As the daylight keeps getting shorter, and my work days are not, I’ve been finding it harder and harder to find time to ride my bike during the week. Yet, while the weather is still decent I’d still rather ride than go to the gym. So, I finally decided to give night cycling a try. At first I was apprehensive about cycling at night, but I researched a bunch of products to keep me visible and help me see while biking at night, and finally set out late one night to see how I liked it.
First, here’s my list of purchases that I made before I started bicycling at night:
On The Bike
On My Helmet
I also purchased some Scotchlite Reflective Tape to put on my bike frame, but have not yet put it on. Also, one thing still on my wish list are some tires with reflective stripes on the side, like these Schwalbe Marathon road bike tires.
I know that this might sound like a lot, but I live out in the suburbs where folks don’t necessarily expect to see people riding a bicycle at night, so I wanted to make sure I caught their attention. And I have to say, I think my set-up is working quite well.
The strobe flashing functions on the lights on my bike are really great — the Superflash taillight is almost legendary now for its attention-grabbing flash pattern, and the Blaze headlight (while not bright enough to use alone to see on a dark road) has a great strobe flashing function as well that gets attention even during the day. It also tends to cause cars to slow a bit, as they try to figure out what that strobe light they see is. I’ve used both of these for a while, and the batteries for both last an amazing time when used on strobe.
I use the SpokeLit in flash mode on my front wheel spokes, and really like the side visibility it gives me as I approach or stop at an intersection — keeps cars from making lazy turns into my lane. I may get another for my rear wheel at some point. The vest I bought has reflective tape all around, and it’s always good to have some non-battery items to help you be seen (I also have all of the normal reflectors).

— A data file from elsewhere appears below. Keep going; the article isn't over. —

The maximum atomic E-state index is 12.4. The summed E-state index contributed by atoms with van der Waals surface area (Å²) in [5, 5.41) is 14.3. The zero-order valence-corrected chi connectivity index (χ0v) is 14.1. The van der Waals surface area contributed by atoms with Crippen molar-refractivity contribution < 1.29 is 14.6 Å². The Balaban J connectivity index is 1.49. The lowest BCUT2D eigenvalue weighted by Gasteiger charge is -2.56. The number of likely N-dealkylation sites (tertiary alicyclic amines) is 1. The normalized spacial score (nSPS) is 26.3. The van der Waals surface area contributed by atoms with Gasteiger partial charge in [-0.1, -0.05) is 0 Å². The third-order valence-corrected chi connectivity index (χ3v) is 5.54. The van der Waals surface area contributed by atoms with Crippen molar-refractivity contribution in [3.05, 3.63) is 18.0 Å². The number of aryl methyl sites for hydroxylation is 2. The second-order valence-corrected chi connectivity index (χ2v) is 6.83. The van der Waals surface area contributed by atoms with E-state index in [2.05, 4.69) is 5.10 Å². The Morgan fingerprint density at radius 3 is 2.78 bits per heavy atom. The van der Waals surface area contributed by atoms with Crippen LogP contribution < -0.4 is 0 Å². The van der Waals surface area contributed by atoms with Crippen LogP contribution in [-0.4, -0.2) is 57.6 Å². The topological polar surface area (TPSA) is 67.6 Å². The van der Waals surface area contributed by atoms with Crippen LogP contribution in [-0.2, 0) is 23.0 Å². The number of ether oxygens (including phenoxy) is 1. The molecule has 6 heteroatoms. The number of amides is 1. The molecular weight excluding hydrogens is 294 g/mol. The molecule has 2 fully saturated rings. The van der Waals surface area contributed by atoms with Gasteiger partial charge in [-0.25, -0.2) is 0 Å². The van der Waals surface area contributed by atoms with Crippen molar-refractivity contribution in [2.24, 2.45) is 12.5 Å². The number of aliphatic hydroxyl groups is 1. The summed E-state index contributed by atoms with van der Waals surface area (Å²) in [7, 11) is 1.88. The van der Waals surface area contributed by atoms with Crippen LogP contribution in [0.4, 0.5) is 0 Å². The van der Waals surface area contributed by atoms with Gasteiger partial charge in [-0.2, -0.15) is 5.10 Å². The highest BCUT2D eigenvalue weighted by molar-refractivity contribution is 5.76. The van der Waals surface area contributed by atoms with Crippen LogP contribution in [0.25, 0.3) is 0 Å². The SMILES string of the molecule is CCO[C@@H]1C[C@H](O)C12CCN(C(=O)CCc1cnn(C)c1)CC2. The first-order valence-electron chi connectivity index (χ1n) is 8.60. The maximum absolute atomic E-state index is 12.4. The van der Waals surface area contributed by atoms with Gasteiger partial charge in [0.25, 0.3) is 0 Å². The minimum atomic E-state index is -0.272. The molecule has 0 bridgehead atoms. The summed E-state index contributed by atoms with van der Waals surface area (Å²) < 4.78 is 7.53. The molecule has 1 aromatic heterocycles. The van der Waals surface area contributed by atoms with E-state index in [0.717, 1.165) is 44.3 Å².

I had read good things about NiteRider bike lights, and was attracted to the MiNewt because it gave a lot of lumens for the price, and it also is self contained (no separate battery pack), and can charge with a USB cable. Right now, I like having it on my helmet because I can aim it around turns and also get the attention of cars that look like they may coast through a stop sign into my path. It is plenty of light for road riding, but one day I may be tempted to mount another on my handlebars for extra light. I keep the Blinky helmet taillight on solid to comply with my State’s law requiring a solid taillight after dark (be sure to check your State and local laws) — and since it only takes 1 AAA battery, it costs less to keep on solid.
After all of that preparation, I have to say that I have really enjoyed riding a bike at night. There’s less traffic on the road, its a bit cooler, and since I’m lit up like a Christmas tree I actually feel like I’m more visible to motorists at night than I am during the day. While I still prefer being able to really see the countryside during the day time, I like night cycling and it sure beats exercising at the gym or on a stationary bicycle trainer.
What about you — have you tried cycling at night? If so, how do you like it? If not, what’s holding you back? Please share your comments at the bottom of this page.
Other articles about bicycle lights:
- Blackburn Mars 4.0 Taillight Review
- Planet Bike Spok Lights Review
- Planet Bike Blaze 1 Watt Headlight Review
- NiteRider MiNewt 250 Bike Headlight Review
- Serfas CP-500 Bike Light Set Review
- Reelight SL 120 Bike Light Set Review